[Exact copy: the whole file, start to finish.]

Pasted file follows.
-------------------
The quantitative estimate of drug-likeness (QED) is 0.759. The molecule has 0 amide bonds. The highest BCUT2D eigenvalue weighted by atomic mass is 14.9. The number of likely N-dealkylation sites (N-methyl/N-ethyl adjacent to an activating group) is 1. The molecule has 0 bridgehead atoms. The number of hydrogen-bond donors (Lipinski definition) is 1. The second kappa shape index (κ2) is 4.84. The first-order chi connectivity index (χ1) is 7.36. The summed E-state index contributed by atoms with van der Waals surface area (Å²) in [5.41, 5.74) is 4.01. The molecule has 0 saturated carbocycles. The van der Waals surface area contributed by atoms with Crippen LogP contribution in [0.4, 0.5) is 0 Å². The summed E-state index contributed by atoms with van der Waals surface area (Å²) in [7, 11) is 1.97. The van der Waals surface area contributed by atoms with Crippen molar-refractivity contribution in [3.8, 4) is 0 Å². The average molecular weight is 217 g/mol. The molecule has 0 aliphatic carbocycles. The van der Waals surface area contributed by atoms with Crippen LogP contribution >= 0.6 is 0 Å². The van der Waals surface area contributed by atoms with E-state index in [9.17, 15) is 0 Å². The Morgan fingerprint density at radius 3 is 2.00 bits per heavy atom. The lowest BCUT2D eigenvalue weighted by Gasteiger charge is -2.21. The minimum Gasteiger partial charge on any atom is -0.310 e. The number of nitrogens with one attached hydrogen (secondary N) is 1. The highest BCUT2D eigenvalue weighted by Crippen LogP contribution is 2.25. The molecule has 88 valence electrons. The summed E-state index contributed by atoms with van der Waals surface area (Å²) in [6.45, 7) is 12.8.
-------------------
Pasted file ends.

The quantitative estimate of drug-likeness (QED) is 0.759. The molecule has 0 amide bonds. The highest BCUT2D eigenvalue weighted by atomic mass is 14.9. The number of likely N-dealkylation sites (N-methyl/N-ethyl adjacent to an activating group) is 1. The molecule has 0 bridgehead atoms. The number of hydrogen-bond donors (Lipinski definition) is 1. The second kappa shape index (κ2) is 4.84. The first-order chi connectivity index (χ1) is 7.36. The summed E-state index contributed by atoms with van der Waals surface area (Å²) in [5.41, 5.74) is 4.01. The molecule has 0 saturated carbocycles. The van der Waals surface area contributed by atoms with Crippen LogP contribution in [0.4, 0.5) is 0 Å². The summed E-state index contributed by atoms with van der Waals surface area (Å²) in [7, 11) is 1.97. The van der Waals surface area contributed by atoms with Crippen molar-refractivity contribution in [3.8, 4) is 0 Å². The average molecular weight is 217 g/mol. The molecule has 0 aliphatic carbocycles. The van der Waals surface area contributed by atoms with Crippen LogP contribution >= 0.6 is 0 Å². The van der Waals surface area contributed by atoms with E-state index in [9.17, 15) is 0 Å². The Morgan fingerprint density at radius 3 is 2.00 bits per heavy atom. The lowest BCUT2D eigenvalue weighted by Gasteiger charge is -2.21. The minimum Gasteiger partial charge on any atom is -0.310 e. The number of nitrogens with one attached hydrogen (secondary N) is 1. The highest BCUT2D eigenvalue weighted by Crippen LogP contribution is 2.25. The molecule has 88 valence electrons. The summed E-state index contributed by atoms with van der Waals surface area (Å²) in [6.45, 7) is 12.8.